Reaching out to these people early also shows your co-workers in the office what you are interested in. If you are interested in graphic design and you reach out to the person who is in charge of that or who works in that department, your supervisor can start to gauge your interests and you might be able to work in that area more often. It’s a win-win situation: the person you are shadowing gets some extra help and you get to learn about a specific interest of yours.

Don’t be Afraid

People LOVE talking about what they do, so don’t feel intimated asking someone to explain a part of their job to you or go over something you don’t quite understand.  I am completely aware that this is way easier said than done, so my biggest suggestion is to start small. If there is one person in the office that you feel really comfortable with, start with them. Even if their job isn’t something you are 100% interested in, it is still a great way to learn more about where you are and how things function in the office.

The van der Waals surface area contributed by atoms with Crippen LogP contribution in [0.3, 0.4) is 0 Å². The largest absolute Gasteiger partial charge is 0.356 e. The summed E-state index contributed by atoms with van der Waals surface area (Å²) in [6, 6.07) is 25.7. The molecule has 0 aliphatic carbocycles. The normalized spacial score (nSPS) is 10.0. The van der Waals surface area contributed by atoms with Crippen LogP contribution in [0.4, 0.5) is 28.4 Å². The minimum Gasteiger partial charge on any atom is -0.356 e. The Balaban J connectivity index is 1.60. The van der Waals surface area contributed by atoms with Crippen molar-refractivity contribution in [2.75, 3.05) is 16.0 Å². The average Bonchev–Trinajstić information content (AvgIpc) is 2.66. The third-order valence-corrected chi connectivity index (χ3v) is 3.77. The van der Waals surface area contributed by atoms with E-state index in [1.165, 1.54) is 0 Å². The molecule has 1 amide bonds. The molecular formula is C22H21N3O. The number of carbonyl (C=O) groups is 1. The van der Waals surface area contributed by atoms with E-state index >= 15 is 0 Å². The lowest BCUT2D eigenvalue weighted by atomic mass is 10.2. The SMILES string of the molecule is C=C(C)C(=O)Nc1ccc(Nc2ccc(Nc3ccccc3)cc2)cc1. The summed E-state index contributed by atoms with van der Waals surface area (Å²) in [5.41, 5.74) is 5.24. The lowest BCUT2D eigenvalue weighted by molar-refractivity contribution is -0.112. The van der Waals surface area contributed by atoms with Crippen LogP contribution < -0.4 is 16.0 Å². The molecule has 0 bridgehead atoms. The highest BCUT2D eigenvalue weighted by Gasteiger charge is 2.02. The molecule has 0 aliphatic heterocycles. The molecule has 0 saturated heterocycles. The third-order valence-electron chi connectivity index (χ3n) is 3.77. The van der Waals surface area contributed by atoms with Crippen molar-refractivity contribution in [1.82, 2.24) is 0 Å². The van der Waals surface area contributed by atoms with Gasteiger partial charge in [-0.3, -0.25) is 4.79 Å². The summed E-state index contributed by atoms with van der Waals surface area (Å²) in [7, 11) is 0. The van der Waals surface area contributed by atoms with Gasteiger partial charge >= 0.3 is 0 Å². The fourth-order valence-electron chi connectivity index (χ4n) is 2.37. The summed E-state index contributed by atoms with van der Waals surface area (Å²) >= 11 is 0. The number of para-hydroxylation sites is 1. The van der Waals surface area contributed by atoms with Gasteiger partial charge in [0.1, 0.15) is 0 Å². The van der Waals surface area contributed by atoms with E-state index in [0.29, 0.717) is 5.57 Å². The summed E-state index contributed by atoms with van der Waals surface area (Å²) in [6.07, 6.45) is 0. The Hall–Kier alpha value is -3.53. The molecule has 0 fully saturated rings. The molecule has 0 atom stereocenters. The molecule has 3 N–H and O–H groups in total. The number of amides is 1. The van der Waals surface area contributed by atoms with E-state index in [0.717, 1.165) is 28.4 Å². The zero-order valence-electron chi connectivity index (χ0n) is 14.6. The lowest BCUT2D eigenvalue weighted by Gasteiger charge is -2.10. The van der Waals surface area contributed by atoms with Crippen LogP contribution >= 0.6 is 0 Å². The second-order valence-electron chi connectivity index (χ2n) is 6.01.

If you’re still a little hesitant approaching someone directly, I’ve learned that sending an e-mail is a good stepping-stone into networking. Spend some time composing an email expressing why you are interested in learning more about someone’s job. Unlike an in-person conversation, e-mail gives you a more time to figure out the exact language you want to use. This means you can make sure your message is perfect and the wording matches the tone of how people communicate with one another around the office.

Do Your Research